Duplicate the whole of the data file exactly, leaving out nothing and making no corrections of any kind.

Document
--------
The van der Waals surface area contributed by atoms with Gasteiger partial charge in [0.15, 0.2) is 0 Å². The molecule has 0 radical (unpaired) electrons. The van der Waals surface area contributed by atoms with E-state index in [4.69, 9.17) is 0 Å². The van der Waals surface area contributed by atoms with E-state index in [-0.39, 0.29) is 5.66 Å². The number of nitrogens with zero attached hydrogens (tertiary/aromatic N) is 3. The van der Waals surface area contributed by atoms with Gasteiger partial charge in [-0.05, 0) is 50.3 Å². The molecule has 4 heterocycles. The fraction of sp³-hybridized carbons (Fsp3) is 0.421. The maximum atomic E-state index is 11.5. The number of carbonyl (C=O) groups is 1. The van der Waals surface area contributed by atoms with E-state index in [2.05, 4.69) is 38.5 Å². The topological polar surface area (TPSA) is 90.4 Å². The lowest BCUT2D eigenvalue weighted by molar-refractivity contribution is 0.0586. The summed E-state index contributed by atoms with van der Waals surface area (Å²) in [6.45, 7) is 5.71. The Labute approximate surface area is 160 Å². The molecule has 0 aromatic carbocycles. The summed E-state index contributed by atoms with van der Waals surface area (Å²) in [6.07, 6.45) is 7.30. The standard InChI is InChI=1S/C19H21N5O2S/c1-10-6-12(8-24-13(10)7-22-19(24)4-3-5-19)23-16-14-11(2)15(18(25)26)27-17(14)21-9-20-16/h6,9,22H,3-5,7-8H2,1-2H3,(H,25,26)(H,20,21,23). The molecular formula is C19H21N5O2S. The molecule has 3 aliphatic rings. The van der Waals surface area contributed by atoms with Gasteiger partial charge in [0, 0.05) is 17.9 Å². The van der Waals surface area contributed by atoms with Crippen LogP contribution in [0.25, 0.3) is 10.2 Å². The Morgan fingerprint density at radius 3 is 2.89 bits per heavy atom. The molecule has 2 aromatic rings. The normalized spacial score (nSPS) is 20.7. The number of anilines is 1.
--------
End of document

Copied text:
The van der Waals surface area contributed by atoms with Gasteiger partial charge in [0.15, 0.2) is 0 Å². The molecule has 0 radical (unpaired) electrons. The van der Waals surface area contributed by atoms with E-state index in [4.69, 9.17) is 0 Å². The van der Waals surface area contributed by atoms with E-state index in [-0.39, 0.29) is 5.66 Å². The number of nitrogens with zero attached hydrogens (tertiary/aromatic N) is 3. The van der Waals surface area contributed by atoms with Gasteiger partial charge in [-0.05, 0) is 50.3 Å². The molecule has 4 heterocycles. The fraction of sp³-hybridized carbons (Fsp3) is 0.421. The maximum atomic E-state index is 11.5. The number of carbonyl (C=O) groups is 1. The van der Waals surface area contributed by atoms with E-state index in [2.05, 4.69) is 38.5 Å². The topological polar surface area (TPSA) is 90.4 Å². The lowest BCUT2D eigenvalue weighted by molar-refractivity contribution is 0.0586. The summed E-state index contributed by atoms with van der Waals surface area (Å²) in [6.45, 7) is 5.71. The Labute approximate surface area is 160 Å². The molecule has 0 aromatic carbocycles. The summed E-state index contributed by atoms with van der Waals surface area (Å²) in [6.07, 6.45) is 7.30. The standard InChI is InChI=1S/C19H21N5O2S/c1-10-6-12(8-24-13(10)7-22-19(24)4-3-5-19)23-16-14-11(2)15(18(25)26)27-17(14)21-9-20-16/h6,9,22H,3-5,7-8H2,1-2H3,(H,25,26)(H,20,21,23). The molecular formula is C19H21N5O2S. The molecule has 3 aliphatic rings. The van der Waals surface area contributed by atoms with Gasteiger partial charge in [0, 0.05) is 17.9 Å². The van der Waals surface area contributed by atoms with Crippen LogP contribution in [0.25, 0.3) is 10.2 Å². The Morgan fingerprint density at radius 3 is 2.89 bits per heavy atom. The molecule has 2 aromatic rings. The normalized spacial score (nSPS) is 20.7. The number of anilines is 1.